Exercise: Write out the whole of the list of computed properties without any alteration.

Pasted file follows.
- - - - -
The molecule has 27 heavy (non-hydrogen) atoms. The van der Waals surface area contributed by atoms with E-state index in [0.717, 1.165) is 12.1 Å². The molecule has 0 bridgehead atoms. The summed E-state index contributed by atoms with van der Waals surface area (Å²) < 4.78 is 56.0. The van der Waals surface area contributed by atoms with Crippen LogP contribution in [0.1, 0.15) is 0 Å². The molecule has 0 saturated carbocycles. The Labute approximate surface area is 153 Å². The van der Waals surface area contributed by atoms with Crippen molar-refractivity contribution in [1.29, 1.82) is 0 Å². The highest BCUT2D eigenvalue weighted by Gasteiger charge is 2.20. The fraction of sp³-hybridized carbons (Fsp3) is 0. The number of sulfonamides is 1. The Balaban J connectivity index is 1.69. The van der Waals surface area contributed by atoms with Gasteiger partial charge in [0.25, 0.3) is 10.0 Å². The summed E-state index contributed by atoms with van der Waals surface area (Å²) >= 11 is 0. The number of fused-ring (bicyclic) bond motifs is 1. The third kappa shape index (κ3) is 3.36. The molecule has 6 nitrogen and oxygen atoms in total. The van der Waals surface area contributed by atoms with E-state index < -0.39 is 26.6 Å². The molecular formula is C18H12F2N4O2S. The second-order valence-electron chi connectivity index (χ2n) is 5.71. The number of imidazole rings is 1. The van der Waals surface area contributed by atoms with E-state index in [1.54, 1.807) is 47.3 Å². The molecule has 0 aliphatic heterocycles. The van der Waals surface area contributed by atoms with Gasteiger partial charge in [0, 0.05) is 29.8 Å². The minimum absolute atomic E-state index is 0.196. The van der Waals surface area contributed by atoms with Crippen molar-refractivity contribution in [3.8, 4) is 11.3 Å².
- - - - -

The molecule has 27 heavy (non-hydrogen) atoms. The van der Waals surface area contributed by atoms with E-state index in [0.717, 1.165) is 12.1 Å². The molecule has 0 bridgehead atoms. The summed E-state index contributed by atoms with van der Waals surface area (Å²) < 4.78 is 56.0. The van der Waals surface area contributed by atoms with Crippen LogP contribution in [0.1, 0.15) is 0 Å². The molecule has 0 saturated carbocycles. The Labute approximate surface area is 153 Å². The van der Waals surface area contributed by atoms with Crippen molar-refractivity contribution in [1.29, 1.82) is 0 Å². The highest BCUT2D eigenvalue weighted by Gasteiger charge is 2.20. The fraction of sp³-hybridized carbons (Fsp3) is 0. The number of sulfonamides is 1. The Balaban J connectivity index is 1.69. The van der Waals surface area contributed by atoms with Gasteiger partial charge in [0.25, 0.3) is 10.0 Å². The summed E-state index contributed by atoms with van der Waals surface area (Å²) >= 11 is 0. The number of fused-ring (bicyclic) bond motifs is 1. The third kappa shape index (κ3) is 3.36. The molecule has 6 nitrogen and oxygen atoms in total. The van der Waals surface area contributed by atoms with E-state index < -0.39 is 26.6 Å². The molecular formula is C18H12F2N4O2S. The second-order valence-electron chi connectivity index (χ2n) is 5.71. The number of imidazole rings is 1. The van der Waals surface area contributed by atoms with E-state index in [1.54, 1.807) is 47.3 Å². The molecule has 0 aliphatic heterocycles. The van der Waals surface area contributed by atoms with Gasteiger partial charge in [0, 0.05) is 29.8 Å². The minimum absolute atomic E-state index is 0.196. The van der Waals surface area contributed by atoms with Crippen molar-refractivity contribution in [3.8, 4) is 11.3 Å².